Our hearts go out to all Texans who were affected by the extreme winter events in mid-February. The following post is intended to explain the unprecedentedly high invoices customers may have received while providing solutions to help manage the cost increases.
I know what you’re asking yourself, how in the world did my electric bill get so high when I went days without power!?
You’ve probably read by now that the PUCT (Public Utility Commission of Texas) set prices to $9,000/Megawatt-hour (MWh) which is equivalent to $9 per kilowatt-hour (kWh). Those prices were in place from about Saturday, February 13th through the morning of Friday, February 19th.
While you may have experienced prolonged outages, in most cases it wasn’t all day and night, every day, during that time period. You likely had power for at least a few hours and even though your consumption for the week was only a small fraction of what it normally is, those few hours and astronomical prices still have a huge impact on your overall bill.
Perhaps an illustrative example using an analogy may help – let’s use gasoline.
For the sake of simplicity, let’s say gas costs $3/gallon. And let’s says that $3/gallon price has been consistent (or fixed) for the last 3 years. Let’s also assume the amount of gas your car holds is 20 gallons. Therefore, it typically costs $60.00 to completely fill up your gas tank each week. Overall, the cost is predictable but can fluctuate based on how much you drive.
Typical Pricing (Fixed Rate): $3 per gallon * 20 gallons of gas purchased = $60 Total Cost
Now, let’s say an unforeseen event caused the price of gas at the pump to abruptly increase by 225 times! The supply is down, demand is high and prices are high – astronomically high! Unprecedentedly high!
Gasoline now costs a whopping $900 per gallon! Since prices are so high, you only purchase 2 gallons of gas – just enough to get by – but it still cost you $1,800!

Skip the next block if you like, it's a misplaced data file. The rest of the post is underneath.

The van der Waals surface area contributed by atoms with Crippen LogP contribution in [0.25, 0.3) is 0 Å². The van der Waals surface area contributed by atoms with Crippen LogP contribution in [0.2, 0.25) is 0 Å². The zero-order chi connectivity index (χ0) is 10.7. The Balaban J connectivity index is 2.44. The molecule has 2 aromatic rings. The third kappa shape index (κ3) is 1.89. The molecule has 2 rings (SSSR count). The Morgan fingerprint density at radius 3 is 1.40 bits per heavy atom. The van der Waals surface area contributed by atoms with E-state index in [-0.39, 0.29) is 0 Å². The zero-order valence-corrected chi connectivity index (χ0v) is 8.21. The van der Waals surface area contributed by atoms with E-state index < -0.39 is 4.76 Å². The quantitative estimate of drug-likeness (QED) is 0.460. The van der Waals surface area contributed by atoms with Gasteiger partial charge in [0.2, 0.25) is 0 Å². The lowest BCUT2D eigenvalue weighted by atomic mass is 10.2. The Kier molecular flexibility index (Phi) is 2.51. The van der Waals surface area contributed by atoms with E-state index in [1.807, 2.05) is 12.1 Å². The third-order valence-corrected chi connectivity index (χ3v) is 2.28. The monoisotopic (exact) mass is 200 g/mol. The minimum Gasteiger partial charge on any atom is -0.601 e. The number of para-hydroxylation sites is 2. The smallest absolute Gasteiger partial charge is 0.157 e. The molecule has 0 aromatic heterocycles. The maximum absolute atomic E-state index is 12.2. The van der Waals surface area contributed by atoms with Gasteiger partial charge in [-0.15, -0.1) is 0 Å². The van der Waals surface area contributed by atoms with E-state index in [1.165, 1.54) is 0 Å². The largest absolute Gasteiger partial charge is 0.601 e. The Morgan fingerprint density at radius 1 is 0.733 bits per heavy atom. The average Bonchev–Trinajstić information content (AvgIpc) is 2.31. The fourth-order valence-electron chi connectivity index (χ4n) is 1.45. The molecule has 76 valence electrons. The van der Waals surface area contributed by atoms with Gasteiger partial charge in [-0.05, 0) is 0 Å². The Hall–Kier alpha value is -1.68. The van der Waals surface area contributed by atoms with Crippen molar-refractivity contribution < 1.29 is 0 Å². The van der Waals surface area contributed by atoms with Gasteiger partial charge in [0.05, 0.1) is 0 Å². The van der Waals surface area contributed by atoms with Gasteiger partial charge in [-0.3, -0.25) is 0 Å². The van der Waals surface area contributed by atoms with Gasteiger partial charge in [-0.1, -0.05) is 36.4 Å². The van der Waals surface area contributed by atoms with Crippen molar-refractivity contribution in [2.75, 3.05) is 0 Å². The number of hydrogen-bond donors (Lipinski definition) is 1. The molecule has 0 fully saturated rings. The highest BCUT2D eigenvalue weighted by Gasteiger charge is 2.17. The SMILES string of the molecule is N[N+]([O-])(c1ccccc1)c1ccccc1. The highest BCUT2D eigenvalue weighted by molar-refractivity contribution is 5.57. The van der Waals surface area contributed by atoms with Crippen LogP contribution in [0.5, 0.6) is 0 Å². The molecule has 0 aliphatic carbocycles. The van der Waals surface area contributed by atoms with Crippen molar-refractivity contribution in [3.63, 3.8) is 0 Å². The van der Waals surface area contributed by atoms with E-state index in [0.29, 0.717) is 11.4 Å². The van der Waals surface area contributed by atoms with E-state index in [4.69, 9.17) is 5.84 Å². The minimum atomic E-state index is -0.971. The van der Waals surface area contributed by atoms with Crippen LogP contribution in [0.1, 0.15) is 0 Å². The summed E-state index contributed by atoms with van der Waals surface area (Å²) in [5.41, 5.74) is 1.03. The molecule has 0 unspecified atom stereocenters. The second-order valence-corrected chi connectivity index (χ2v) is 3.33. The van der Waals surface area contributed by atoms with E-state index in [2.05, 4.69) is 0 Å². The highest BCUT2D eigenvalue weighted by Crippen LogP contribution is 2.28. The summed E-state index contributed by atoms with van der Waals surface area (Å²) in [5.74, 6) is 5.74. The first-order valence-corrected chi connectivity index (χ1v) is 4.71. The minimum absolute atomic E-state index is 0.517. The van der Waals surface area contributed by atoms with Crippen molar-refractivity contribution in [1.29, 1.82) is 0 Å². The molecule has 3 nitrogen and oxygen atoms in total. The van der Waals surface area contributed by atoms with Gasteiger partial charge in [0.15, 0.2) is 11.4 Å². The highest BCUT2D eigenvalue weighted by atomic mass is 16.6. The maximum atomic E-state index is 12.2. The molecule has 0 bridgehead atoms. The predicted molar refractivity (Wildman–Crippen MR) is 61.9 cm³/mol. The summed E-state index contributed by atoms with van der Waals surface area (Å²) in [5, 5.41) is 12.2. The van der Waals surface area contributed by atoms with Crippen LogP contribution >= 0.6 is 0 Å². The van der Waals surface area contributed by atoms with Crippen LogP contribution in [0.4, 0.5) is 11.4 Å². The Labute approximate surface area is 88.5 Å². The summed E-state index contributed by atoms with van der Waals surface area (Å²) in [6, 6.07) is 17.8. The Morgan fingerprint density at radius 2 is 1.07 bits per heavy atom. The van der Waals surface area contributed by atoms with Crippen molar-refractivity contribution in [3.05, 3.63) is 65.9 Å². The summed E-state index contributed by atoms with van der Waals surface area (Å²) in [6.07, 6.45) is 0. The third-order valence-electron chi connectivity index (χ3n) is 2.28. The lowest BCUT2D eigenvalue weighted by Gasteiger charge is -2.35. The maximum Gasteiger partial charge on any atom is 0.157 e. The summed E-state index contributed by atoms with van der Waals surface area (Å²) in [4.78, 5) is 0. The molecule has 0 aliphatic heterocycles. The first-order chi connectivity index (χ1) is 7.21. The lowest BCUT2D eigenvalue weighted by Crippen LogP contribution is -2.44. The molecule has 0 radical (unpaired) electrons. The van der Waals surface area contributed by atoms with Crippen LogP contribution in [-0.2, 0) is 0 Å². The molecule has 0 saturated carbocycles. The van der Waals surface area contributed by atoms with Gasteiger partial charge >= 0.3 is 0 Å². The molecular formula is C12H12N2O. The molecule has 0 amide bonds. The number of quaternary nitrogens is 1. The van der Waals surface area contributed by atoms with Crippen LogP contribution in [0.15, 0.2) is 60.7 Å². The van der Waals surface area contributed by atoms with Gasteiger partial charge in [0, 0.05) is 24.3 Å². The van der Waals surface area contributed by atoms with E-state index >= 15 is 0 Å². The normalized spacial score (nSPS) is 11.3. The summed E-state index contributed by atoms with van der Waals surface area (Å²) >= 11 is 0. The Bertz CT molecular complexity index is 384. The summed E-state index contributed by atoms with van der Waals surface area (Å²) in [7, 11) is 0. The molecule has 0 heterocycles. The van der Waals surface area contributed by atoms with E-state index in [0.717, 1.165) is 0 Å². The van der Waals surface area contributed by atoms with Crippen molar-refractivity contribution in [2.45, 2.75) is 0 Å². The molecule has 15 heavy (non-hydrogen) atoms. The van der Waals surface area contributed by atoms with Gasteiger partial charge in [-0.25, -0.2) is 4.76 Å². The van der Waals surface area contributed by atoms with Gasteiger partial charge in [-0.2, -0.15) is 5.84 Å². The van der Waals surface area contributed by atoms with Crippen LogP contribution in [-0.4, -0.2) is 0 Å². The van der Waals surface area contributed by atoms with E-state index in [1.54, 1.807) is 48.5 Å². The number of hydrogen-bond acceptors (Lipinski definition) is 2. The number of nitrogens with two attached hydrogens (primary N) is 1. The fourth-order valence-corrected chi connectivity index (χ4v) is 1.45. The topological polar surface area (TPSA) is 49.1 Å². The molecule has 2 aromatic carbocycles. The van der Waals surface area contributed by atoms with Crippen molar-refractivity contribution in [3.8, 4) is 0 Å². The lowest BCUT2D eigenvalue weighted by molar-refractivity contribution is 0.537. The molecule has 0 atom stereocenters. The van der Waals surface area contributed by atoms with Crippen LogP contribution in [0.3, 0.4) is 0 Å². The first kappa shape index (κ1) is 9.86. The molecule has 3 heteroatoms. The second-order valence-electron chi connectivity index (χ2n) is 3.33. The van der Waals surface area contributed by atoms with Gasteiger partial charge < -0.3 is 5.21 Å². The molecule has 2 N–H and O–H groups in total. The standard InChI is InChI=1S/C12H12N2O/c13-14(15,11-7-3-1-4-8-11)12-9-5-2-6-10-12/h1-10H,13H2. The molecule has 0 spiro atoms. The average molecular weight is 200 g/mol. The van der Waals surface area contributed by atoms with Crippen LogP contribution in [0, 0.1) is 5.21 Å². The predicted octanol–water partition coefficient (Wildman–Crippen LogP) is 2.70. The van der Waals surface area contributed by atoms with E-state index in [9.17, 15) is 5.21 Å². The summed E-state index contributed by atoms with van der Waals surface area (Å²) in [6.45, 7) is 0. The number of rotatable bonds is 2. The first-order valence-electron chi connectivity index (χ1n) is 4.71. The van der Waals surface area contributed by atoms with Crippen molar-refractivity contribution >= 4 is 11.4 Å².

Scarcity Pricing (Market-Based Rate): $900 per gallon * 2 gallons of gas purchased = $1,800 Total Cost
Now, let’s tie this back into how your electric bill got so high when you went days without power.
The majority of our Liberty Power customers (approximately 97%) are on a fixed rate that does not change for the term of their contract, protecting them from price spikes.
Some customers, however, are on an Index (Market-Based) Rate – sometimes referred to as a “variable” rate. An Index Rate means their rate changes monthly in relation to wholesale power prices in ERCOT.
Therefore, if you are on an Index Rate and you only had intermittent power during the extreme winter weather events in Texas, the cost of power when you did have electricity – was astronomical (since the PUCT set power prices to $9/kWh). When prices are that high, even consuming only a tiny amount of electricity can add up to a big bill very fast.
We Are Here to Help
If you are a Liberty Power customer on a Market-Based or Index Rate, please call our team of specialists at 866-980-0144 and ask about our deferred payment plans where a portion of your bill can be forgiven.
If you are not a Liberty Power customer, but are interested in hearing more about our fixed-rate offers, please call one of our energy consultants at 866-POWER-99.
From all of us at Liberty Power, we hope that you and your family are safe and we encourage you to take advantage of this offer.